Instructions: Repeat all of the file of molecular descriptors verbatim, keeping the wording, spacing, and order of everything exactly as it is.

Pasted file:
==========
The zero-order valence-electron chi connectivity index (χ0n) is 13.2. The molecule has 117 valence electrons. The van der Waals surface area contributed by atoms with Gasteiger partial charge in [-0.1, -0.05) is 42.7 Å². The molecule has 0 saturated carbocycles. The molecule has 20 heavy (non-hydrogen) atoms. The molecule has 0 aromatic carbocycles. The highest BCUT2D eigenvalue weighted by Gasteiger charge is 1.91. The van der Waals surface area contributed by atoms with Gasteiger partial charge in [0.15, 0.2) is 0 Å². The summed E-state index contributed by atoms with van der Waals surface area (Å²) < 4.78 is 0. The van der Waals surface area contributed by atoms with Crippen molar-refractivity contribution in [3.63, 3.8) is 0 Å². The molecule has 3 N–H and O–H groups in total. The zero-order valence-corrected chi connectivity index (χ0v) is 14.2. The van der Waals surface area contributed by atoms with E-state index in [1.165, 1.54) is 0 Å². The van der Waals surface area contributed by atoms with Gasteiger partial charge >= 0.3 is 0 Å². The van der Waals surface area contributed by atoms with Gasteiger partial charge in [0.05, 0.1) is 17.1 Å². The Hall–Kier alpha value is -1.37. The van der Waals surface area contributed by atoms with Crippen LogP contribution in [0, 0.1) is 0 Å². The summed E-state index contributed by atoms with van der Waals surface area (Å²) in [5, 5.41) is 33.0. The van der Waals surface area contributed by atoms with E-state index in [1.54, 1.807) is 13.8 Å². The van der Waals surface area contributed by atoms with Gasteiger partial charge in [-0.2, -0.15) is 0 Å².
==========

The zero-order valence-electron chi connectivity index (χ0n) is 13.2. The molecule has 117 valence electrons. The van der Waals surface area contributed by atoms with Gasteiger partial charge in [-0.1, -0.05) is 42.7 Å². The molecule has 0 saturated carbocycles. The molecule has 20 heavy (non-hydrogen) atoms. The molecule has 0 aromatic carbocycles. The highest BCUT2D eigenvalue weighted by Gasteiger charge is 1.91. The van der Waals surface area contributed by atoms with Gasteiger partial charge in [0.15, 0.2) is 0 Å². The summed E-state index contributed by atoms with van der Waals surface area (Å²) < 4.78 is 0. The van der Waals surface area contributed by atoms with Crippen molar-refractivity contribution in [3.63, 3.8) is 0 Å². The molecule has 3 N–H and O–H groups in total. The zero-order valence-corrected chi connectivity index (χ0v) is 14.2. The van der Waals surface area contributed by atoms with E-state index in [1.165, 1.54) is 0 Å². The van der Waals surface area contributed by atoms with Gasteiger partial charge >= 0.3 is 0 Å². The van der Waals surface area contributed by atoms with Gasteiger partial charge in [0.05, 0.1) is 17.1 Å². The Hall–Kier alpha value is -1.37. The van der Waals surface area contributed by atoms with Crippen LogP contribution in [0, 0.1) is 0 Å². The summed E-state index contributed by atoms with van der Waals surface area (Å²) in [5, 5.41) is 33.0. The van der Waals surface area contributed by atoms with E-state index in [1.54, 1.807) is 13.8 Å². The van der Waals surface area contributed by atoms with Gasteiger partial charge in [-0.2, -0.15) is 0 Å².